To Melinda, he'd always been George. To Erin, he's been known for the past nine years as Pedro.
Originally from Wisconsin, Melinda Griffin spent her teenage years in Mobile, where her father had taken a job as a pastor. Later, she and her husband moved to Fairbanks, Alaska, where he was stationed at Fort Wainwright. An animal lover, she was thrilled when they were finally approved for housing because that meant they could have two pets, with no size or breed restrictions.
She looked at dogs for a week online, and "I always came back to George," she said. He looked so miserable. Without even seeing him in person, I told my husband to go get him. He was the most well-behaved, loving dog we've ever had. They adopted George from the animal shelter in Fairbanks in November of He was about a year and a half to two years old then, Melinda said. He was missing a tooth because he'd gotten stuck in a barbed-wire fence and was chewing the wire to free himself, they were told.
At the time, her son was a toddler. George, showing a protective instinct, "wouldn't allow my son to climb the stairs," Melinda said.
Patrick could lie on him like a pillow. We also had a cat with kittens, and he was more of a mama than the cat was.
He carried the kittens in his teeth, and they would try to nurse on him. While they were still in Alaska, they went to look at husky puppies at a sled dog yard. They had George with them, and the breeder recognized him. She had named him after the country singer George Strait. She's the one who'd tattooed his ears.
Is Your Cat Chasing His Tail? Should You Ever Worry About It?
They had about three litters. As it turns out, George - who later would become Pedro, the "wonder dog" whose Mobile family would dream up tales about his past as a champion sled dog - actually did have sled dog ancestors. The breeder showed the Griffins records indicating that either his grandfather or great-grandfather is stuffed and on display in the Iditarod museum.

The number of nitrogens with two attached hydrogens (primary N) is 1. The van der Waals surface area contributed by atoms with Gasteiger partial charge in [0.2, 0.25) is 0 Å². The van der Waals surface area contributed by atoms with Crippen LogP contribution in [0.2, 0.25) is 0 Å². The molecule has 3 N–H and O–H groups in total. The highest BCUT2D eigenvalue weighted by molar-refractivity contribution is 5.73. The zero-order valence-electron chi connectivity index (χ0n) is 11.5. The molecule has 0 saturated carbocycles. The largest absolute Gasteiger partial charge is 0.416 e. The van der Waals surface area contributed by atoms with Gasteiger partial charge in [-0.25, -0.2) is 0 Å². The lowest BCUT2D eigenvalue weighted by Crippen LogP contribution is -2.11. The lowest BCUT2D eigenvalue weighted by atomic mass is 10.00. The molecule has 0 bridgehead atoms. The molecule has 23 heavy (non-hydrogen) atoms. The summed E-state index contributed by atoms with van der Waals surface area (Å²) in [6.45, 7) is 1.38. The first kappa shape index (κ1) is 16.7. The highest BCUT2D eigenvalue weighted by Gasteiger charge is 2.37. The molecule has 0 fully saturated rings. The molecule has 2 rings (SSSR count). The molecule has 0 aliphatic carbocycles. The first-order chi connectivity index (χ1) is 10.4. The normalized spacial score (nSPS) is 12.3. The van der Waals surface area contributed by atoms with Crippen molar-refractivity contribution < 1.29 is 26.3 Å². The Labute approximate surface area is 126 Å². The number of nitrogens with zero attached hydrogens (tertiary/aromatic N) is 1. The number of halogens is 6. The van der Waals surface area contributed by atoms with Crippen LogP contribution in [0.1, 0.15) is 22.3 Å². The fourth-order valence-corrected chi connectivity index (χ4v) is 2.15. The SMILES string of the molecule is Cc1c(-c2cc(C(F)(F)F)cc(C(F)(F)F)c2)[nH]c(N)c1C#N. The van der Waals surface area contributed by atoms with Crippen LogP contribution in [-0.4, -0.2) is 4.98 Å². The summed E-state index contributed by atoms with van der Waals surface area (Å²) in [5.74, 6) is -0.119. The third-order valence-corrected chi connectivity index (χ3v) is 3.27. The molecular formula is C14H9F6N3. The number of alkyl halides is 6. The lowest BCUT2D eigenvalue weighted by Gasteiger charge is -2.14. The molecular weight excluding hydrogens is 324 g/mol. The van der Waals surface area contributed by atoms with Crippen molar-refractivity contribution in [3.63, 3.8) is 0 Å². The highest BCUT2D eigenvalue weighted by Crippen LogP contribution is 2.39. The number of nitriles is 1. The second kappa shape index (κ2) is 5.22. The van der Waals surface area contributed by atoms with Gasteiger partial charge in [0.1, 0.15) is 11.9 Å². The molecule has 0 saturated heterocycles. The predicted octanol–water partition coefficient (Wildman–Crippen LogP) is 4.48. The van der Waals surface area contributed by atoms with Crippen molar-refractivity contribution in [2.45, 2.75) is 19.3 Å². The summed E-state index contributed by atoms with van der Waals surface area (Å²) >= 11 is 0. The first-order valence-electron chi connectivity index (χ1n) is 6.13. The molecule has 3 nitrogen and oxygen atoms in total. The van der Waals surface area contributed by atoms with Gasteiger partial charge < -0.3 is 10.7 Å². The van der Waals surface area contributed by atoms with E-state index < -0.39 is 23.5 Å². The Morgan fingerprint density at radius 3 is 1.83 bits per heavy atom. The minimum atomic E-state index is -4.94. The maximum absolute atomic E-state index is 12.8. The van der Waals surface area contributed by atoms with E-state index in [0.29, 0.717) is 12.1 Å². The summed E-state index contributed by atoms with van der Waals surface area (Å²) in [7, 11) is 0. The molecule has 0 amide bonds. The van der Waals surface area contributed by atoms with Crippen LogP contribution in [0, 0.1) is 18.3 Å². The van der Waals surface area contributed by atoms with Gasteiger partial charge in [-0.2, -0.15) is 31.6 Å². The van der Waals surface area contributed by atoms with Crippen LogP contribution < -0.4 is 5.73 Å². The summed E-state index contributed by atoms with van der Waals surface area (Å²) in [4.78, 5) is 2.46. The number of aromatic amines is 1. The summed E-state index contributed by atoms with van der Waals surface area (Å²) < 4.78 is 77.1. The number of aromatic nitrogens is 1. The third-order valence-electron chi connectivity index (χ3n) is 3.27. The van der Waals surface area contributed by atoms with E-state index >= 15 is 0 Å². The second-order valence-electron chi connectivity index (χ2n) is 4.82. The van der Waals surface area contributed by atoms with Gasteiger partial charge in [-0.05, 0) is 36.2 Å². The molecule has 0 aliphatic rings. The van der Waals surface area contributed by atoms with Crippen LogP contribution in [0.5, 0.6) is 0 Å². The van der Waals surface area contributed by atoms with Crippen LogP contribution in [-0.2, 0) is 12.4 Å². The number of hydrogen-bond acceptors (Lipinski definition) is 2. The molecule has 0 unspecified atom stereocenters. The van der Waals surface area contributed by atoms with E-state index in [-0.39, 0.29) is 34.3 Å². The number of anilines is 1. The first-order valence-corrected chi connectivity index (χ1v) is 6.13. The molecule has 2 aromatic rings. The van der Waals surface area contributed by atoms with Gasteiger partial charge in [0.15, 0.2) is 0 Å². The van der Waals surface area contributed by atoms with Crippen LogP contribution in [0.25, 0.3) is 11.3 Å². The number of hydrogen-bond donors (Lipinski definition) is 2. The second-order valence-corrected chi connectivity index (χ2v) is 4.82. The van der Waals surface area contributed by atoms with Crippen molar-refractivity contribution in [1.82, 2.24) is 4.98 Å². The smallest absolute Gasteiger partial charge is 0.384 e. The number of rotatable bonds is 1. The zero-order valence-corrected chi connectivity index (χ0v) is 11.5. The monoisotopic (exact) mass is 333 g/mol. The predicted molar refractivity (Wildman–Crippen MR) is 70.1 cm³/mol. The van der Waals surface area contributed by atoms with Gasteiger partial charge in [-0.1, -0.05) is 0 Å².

And his mother was a champion of show and agility. A couple of years later, after her husband was deployed to Iraq, Melinda decided to move to Mobile to be close to her parents. About six months after moving into a rental house near Cottage Hill Road and University Boulevard, in June of , George escaped from the backyard.
Betta Chasing his own Tail
He was on a tie-out, she said, because he could jump the fence. Some kids next door had been shooting water guns and throwing rocks at George and her other dog, Lucy. Melinda looked for George everywhere. She said she updated the information in his microchip every time they moved, for six years. The last time she updated her address, the family lived in Clarksville, Tenn. When she lived in Tennessee, she started rescuing dogs, and she also worked as a dog sitter. After George, only one dog, Thrash, who was also a husky, "even compares.
Ironically, the two women learned that their paths might have crossed over the years. Erin's family is from Nashville, so she traveled there often when Melinda was living in Clarksville. Also, Melinda now lives in Wyoming, which is where Erin and her ex-husband met before moving to Mobile.
After all those years without him, Melinda hopes to reunite with her beloved dog in just a few weeks. She's going to be visiting her family in Mobile in June, and she looks forward to seeing him again.
Why Is a Cat Chasing Its Tail?
She hopes he'll remember her after all these years, and her pet name for him, "Georgie Porgie. Finding Melinda gives Erin some closure, too. He is pretending that his tail is a fascinating mouse.
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As the evolutionary scientist Charles Darwin noted, happy cats frequently chase their tails. Kittens, from 4 months upward, pounce on just about anything that catches their eyes, including their tails, and sometimes your poor fingers and toes! It helps to remember that Mittens is only playing and that this youthful enthusiasm will settle down eventually. Try diverting Muffins with other toys if you are concerned that his little tail is taking too much of a battering.
Obsessive tail-chasing can indicate an underlying medical problem known as feline hyperesthesia, or cat schizophrenia. Other symptoms of this condition include hallucinations, dilated pupils, sensitivity to touch in the spine area and loud meowing.